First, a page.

Anti-politics and Discourses of Depoliticisation

Room: 
City Hall - John Barbirolli Room
Time Slot: 
Wednesday 1st April 11:00 - 12:30
Panel Chair: 
  • Dr Matt Wood (University of Sheffield)
Panel Discussant: 
  • Dr Katharine Dommett (University of Sheffield)
Panel Members: 
  • Dr James Buller (University of York)
  • Professor Steven Griggs (De Montfort University)
  • Dr David Howarth
  • Professor Matthew Flinders (University of Sheffield)
  • Mr Adam Standring (FCSH - Universidade Nova de Lisboa)
  • Dr Laura Jenkins (University of Birmingham)
  • Dr Andrew Neal (University of Edinburgh)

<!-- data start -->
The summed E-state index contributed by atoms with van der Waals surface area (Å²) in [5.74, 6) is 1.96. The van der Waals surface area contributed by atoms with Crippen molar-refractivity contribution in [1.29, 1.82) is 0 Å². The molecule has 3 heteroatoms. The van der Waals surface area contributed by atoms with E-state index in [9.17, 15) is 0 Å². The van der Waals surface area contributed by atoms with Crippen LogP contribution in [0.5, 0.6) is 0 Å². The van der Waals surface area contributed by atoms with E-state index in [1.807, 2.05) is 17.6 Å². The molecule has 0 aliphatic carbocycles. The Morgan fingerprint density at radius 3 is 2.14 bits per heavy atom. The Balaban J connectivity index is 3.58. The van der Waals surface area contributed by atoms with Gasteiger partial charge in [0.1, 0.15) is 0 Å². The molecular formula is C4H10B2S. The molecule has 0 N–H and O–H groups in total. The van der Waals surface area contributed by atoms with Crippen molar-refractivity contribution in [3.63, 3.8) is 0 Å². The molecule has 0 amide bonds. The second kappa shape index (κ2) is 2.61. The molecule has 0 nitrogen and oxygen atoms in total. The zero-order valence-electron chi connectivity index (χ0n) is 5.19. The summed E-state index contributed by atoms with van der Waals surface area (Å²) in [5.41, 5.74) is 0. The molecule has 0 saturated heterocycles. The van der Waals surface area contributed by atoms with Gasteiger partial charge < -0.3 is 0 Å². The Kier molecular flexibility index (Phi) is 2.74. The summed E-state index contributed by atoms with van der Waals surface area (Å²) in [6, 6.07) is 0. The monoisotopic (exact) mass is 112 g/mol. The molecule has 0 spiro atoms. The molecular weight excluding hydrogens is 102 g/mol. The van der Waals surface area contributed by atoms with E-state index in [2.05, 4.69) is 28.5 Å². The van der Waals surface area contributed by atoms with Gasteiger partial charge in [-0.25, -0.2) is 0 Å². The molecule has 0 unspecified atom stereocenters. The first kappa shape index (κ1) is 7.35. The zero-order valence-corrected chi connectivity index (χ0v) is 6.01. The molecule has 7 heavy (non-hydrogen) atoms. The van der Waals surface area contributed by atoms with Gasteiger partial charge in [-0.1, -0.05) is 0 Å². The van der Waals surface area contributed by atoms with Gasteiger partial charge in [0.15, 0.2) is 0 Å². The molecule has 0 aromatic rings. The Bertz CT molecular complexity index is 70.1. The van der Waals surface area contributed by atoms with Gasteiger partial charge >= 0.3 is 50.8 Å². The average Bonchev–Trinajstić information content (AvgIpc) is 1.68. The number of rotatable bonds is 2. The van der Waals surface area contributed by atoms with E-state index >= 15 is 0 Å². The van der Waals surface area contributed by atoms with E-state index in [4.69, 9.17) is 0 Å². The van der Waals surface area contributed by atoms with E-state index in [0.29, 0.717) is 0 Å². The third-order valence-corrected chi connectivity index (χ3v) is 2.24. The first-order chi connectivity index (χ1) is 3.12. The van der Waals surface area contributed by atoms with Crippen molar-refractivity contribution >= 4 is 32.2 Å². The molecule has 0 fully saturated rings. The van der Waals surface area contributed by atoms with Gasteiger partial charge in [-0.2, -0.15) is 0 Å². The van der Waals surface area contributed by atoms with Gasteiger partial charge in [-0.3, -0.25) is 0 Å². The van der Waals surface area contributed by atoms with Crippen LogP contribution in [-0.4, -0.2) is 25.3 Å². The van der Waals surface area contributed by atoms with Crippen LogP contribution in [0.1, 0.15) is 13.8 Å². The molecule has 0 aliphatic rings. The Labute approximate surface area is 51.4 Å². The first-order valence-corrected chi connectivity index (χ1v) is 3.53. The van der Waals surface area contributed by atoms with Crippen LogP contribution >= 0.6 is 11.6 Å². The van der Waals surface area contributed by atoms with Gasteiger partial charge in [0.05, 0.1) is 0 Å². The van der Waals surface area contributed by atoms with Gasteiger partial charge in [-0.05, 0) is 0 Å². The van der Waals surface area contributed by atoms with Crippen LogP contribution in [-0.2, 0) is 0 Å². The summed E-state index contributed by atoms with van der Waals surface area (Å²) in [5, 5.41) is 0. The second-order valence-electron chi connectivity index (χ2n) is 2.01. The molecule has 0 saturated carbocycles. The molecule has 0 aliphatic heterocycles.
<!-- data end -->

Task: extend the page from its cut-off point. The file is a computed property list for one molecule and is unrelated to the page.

Politicians and other political elites often attempt to cover up the contestability of neoliberal policies, for example welfare cuts or privatisation, by stating that those policies are not, or should not be considered ‘political’. For the past 15 years, literature on depoliticisation has critically interrogated these discourses, arguing that policies often portrayed as non-political are in fact highly political, and detailing how political elites attempt to make them appear otherwise. To date, however, the specifically discursive element of depoliticisation has been under-conceptualised. A corpus of literature on discourse, rhetoric, emotions and ideology has long sought to do a very similar thing – exposing and critically analysing ideological manoeuvres intended to give legitimacy to otherwise contentious policies – but to date this literature has not systematically adopted the concepts of depoliticisation and anti-politics. Moreover, the depoliticisation literature has not yet systematically engaged with theoretical and conceptual frameworks in the study of political discourse. This innovative panel will integrate theoretical and conceptual frameworks from studies of political discourse into the analysis of anti-politics and depoliticisation. Do concepts such as ‘fantasmatic discourse’ improve our analytical insights into how depoliticisation occurs? In what way do theories of emotion help us understand why anti-politics is such a widespread phenomenon in western societies? How can integrating these concepts and theories help us explain empirical instances of anti-politics and depoliticisation? In answering these questions, contributors will offer innovative conceptual and theoretical frameworks, and investigate original empirical terrain in the form of new policy areas such as aviation and environment.